Component model

Manifests version 2.0 use a reactive component model to describe resource allocation and their interaction with the Controller Fabric. A component is a single object that is allocated, managed and destroyed by the Controller Fabric. Anything can be a component (e.g. virtual machines, files, resource pools, key stores, etc.).

You can describe a component in a manifest the following way:

application:
    components:
        workflow:
            type: workflow.Instance

Here, application is a root header element and workflow is an arbitrary component name. Component type sets a piece of code that the Fabric will use to instantiate the component (similar to a class name in your OOP programming language). For now, the only available component types are those built into the platform.

The component instance above will not do anything. To interact with the outside world, each component defines a set of zero or more interfaces:

application:
    components:
        workflow:
            type: workflow.Instance
            interfaces:
                keypair:
                    add-keypair:           send-command(string id, object privateKey)
                    get-keypair:           send-command(string id => object privateKey)
            required:
              - keypair

In the code above, “keypair” is the interface name and all the records inside it are interface members called pins. Any component that is willing to consume the keypair interface will expose a matching complimentary interface, which consists of similar receive-command pins of the same types.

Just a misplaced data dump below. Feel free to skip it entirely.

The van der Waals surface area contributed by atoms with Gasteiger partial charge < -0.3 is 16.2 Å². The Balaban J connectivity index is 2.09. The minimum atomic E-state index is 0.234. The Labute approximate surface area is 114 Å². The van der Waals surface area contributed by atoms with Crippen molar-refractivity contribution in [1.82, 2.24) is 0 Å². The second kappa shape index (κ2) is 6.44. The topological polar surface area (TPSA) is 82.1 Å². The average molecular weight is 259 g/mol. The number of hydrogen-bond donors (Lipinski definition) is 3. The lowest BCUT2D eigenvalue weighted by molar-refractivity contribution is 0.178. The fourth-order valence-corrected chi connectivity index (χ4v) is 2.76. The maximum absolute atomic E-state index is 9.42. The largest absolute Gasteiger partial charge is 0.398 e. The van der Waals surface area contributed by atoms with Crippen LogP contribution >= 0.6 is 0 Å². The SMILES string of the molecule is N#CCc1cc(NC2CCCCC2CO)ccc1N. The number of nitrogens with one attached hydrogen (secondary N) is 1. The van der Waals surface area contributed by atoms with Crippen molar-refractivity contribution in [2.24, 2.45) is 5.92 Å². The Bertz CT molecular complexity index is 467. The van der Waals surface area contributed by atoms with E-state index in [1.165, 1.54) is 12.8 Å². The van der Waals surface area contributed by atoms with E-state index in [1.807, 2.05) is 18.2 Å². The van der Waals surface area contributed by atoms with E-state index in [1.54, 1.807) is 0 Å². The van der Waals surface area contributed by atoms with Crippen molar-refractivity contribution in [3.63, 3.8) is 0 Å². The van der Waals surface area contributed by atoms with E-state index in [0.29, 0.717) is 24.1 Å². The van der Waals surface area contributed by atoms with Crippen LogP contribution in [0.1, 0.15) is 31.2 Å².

An interface can be marked as required, resulting in two consequences: a requiring component will start only when there is an active peer on this interface and a required component won’t stop while someone requires it. Required interfaces are listed under the required element.

An interface can be either static or dynamic. A dynamic interface is written in the manifest under the assumption that the component type used will know what to do with the specified calls. A static interface is built into the component and does not need to appear in the manifest.

Pin Types

Commands typically affect a component’s state or ask for a response by providing some input parameters. In the example above, add-keypair has two input parameters: a key id, and a private key with respective types of string and object (we’ll talk more about primitive types later). The get-keypair command accepts an ID and returns a corresponding private key. The => sign separates input and output parameters. Some commands can also have intermediate results that are returned to the sender before the command completes. One example when such intermediate results can be convenient is a shell command, progressively returning chunks of its output stream to the caller. The type of intermediate result is separated by an additional => before the final result type.

execute-workflow: receive-command(object request => object status => object status)

As mentioned previously, the complementary type for receive-command is send-command.

Signals are values that evolve over time. When a component exposes a signal via a publish-signal(string) pin, the receiving side can choose to be notified of its updates using consume-signal(string). One signal publisher can service multiple signal consumers.